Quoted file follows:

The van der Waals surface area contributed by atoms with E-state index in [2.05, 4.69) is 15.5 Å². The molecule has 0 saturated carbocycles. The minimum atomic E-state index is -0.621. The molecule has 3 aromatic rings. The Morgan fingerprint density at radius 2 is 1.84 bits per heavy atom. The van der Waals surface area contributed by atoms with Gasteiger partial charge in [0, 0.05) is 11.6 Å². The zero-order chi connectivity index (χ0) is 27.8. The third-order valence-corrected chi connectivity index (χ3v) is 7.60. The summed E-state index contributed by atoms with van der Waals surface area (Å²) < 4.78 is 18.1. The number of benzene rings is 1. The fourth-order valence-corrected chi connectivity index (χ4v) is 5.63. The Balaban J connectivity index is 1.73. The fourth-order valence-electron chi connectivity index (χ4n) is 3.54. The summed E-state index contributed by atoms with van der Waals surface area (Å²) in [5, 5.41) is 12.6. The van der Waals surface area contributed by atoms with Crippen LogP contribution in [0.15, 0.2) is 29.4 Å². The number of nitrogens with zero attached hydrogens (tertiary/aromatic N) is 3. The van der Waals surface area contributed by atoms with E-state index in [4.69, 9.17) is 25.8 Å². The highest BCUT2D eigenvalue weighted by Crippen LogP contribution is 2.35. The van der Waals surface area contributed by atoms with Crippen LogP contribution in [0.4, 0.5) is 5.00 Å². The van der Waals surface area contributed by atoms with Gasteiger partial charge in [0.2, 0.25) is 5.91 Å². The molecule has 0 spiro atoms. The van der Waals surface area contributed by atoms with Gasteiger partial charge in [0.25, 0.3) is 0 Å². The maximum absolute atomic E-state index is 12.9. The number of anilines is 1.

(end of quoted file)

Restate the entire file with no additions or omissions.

The van der Waals surface area contributed by atoms with E-state index in [2.05, 4.69) is 15.5 Å². The molecule has 0 saturated carbocycles. The minimum atomic E-state index is -0.621. The molecule has 3 aromatic rings. The Morgan fingerprint density at radius 2 is 1.84 bits per heavy atom. The van der Waals surface area contributed by atoms with Gasteiger partial charge in [0, 0.05) is 11.6 Å². The zero-order chi connectivity index (χ0) is 27.8. The third-order valence-corrected chi connectivity index (χ3v) is 7.60. The summed E-state index contributed by atoms with van der Waals surface area (Å²) < 4.78 is 18.1. The number of benzene rings is 1. The fourth-order valence-corrected chi connectivity index (χ4v) is 5.63. The Balaban J connectivity index is 1.73. The fourth-order valence-electron chi connectivity index (χ4n) is 3.54. The summed E-state index contributed by atoms with van der Waals surface area (Å²) in [5, 5.41) is 12.6. The van der Waals surface area contributed by atoms with Crippen LogP contribution in [0.15, 0.2) is 29.4 Å². The number of nitrogens with zero attached hydrogens (tertiary/aromatic N) is 3. The van der Waals surface area contributed by atoms with E-state index in [4.69, 9.17) is 25.8 Å². The highest BCUT2D eigenvalue weighted by Crippen LogP contribution is 2.35. The van der Waals surface area contributed by atoms with Crippen LogP contribution in [0.4, 0.5) is 5.00 Å². The van der Waals surface area contributed by atoms with Gasteiger partial charge in [0.2, 0.25) is 5.91 Å². The molecule has 0 spiro atoms. The van der Waals surface area contributed by atoms with Gasteiger partial charge in [0.25, 0.3) is 0 Å². The maximum absolute atomic E-state index is 12.9. The number of anilines is 1.